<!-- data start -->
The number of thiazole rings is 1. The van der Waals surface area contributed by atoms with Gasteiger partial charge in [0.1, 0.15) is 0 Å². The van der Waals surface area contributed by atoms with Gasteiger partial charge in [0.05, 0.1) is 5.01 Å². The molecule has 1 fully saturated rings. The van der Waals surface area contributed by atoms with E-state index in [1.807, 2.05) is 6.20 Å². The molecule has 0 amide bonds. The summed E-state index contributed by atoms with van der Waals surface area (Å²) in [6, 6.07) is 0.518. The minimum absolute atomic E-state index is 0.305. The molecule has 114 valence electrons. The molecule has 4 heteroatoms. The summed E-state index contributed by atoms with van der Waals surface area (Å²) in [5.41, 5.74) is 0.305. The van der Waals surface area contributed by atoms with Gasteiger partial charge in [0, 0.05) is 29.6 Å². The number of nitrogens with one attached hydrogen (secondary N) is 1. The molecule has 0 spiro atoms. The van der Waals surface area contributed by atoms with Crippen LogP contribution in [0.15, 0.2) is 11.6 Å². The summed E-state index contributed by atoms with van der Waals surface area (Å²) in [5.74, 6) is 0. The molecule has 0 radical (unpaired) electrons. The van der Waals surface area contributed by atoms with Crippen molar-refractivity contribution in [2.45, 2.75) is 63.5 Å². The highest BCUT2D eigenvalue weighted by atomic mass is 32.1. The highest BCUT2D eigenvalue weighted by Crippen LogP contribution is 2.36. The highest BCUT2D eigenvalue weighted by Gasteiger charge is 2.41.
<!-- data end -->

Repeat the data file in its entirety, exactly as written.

The number of thiazole rings is 1. The van der Waals surface area contributed by atoms with Gasteiger partial charge in [0.1, 0.15) is 0 Å². The van der Waals surface area contributed by atoms with Gasteiger partial charge in [0.05, 0.1) is 5.01 Å². The molecule has 1 fully saturated rings. The van der Waals surface area contributed by atoms with E-state index in [1.807, 2.05) is 6.20 Å². The molecule has 0 amide bonds. The summed E-state index contributed by atoms with van der Waals surface area (Å²) in [6, 6.07) is 0.518. The minimum absolute atomic E-state index is 0.305. The molecule has 114 valence electrons. The molecule has 4 heteroatoms. The summed E-state index contributed by atoms with van der Waals surface area (Å²) in [5.41, 5.74) is 0.305. The van der Waals surface area contributed by atoms with Gasteiger partial charge in [0, 0.05) is 29.6 Å². The number of nitrogens with one attached hydrogen (secondary N) is 1. The molecule has 0 spiro atoms. The van der Waals surface area contributed by atoms with Crippen LogP contribution in [0.15, 0.2) is 11.6 Å². The summed E-state index contributed by atoms with van der Waals surface area (Å²) in [5.74, 6) is 0. The molecule has 0 radical (unpaired) electrons. The van der Waals surface area contributed by atoms with Crippen molar-refractivity contribution in [2.45, 2.75) is 63.5 Å². The highest BCUT2D eigenvalue weighted by atomic mass is 32.1. The highest BCUT2D eigenvalue weighted by Crippen LogP contribution is 2.36. The highest BCUT2D eigenvalue weighted by Gasteiger charge is 2.41.